Journalists in the mainstream media have talked about the Information Age for some time now. Most computer users don’t stop to consider just how much information they process in a day. Some concerned citizens have railed against information overload. On the other hand, computational biologists are changing the way that scientists fundamentally work with data.
Gray’s Anatomy of the Human Body once represented the sum of all biological knowledge. The 1918 version provided over 13,000 different entries. Medical students often work with similar textbooks. However, information on genetics has essentially reduced the entire human organism to compiled code.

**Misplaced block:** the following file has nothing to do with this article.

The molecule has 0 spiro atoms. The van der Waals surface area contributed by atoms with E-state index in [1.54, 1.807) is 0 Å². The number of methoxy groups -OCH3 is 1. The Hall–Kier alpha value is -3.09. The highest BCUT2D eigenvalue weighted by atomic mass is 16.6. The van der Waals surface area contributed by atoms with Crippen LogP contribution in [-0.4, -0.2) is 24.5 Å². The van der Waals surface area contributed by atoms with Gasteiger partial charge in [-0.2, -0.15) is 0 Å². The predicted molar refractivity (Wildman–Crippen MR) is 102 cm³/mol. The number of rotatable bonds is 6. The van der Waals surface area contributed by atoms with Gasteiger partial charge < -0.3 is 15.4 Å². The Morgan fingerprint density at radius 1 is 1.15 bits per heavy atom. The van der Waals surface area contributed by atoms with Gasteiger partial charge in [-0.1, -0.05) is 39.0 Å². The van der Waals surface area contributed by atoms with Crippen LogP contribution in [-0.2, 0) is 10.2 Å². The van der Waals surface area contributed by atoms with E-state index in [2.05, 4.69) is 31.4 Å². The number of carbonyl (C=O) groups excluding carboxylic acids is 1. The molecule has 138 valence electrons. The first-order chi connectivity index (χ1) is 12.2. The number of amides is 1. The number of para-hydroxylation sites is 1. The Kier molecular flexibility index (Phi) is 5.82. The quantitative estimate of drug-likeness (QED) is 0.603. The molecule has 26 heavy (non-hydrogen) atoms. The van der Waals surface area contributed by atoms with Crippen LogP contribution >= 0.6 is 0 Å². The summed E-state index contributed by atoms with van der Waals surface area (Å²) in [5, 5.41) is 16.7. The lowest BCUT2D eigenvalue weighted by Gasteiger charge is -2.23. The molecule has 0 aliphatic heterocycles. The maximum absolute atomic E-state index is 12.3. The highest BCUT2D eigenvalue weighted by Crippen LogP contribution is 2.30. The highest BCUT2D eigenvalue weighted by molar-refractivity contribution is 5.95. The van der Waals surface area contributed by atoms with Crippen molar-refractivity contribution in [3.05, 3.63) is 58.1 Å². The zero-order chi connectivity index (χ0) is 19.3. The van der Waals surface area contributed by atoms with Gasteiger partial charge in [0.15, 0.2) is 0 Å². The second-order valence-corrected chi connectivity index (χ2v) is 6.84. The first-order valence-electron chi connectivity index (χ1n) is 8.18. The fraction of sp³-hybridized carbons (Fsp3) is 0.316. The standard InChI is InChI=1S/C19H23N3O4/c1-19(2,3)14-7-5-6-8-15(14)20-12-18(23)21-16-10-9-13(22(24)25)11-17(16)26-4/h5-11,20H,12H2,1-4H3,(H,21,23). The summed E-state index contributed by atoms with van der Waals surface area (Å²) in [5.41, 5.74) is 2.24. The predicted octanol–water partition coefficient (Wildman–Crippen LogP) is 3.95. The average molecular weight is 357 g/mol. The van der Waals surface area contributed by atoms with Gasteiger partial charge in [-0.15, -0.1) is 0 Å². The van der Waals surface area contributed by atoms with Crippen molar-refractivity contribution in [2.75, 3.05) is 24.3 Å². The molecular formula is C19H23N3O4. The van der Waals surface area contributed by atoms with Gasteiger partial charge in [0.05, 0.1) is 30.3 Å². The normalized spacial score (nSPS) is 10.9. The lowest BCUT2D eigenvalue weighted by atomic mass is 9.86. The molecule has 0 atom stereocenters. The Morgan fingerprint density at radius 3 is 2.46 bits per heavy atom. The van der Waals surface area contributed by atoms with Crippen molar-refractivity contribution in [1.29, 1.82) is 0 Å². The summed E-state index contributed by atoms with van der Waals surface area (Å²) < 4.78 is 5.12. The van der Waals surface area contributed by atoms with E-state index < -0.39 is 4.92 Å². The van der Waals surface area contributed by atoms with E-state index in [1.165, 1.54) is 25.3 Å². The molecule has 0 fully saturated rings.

Computational biologists often have more of a background in computer science than in biology. While both disciplines are of vital importance in the field, computer programming might very well trump medical training in some respects. This illustrates just how complex machinery has gotten.
Humans might be looked at as a class of organic machines, but they have little in common with networked UNIX workstations. Information systems management disciplines aren’t completely integrated with every scientific field. The benefits of computer management are obvious.
What might not be obvious is the influence that computers might have on researchers. Published work is now largely held by large public databases. Scientists might very well be moving towards a future where interactions with databases could be on a far more intimate level.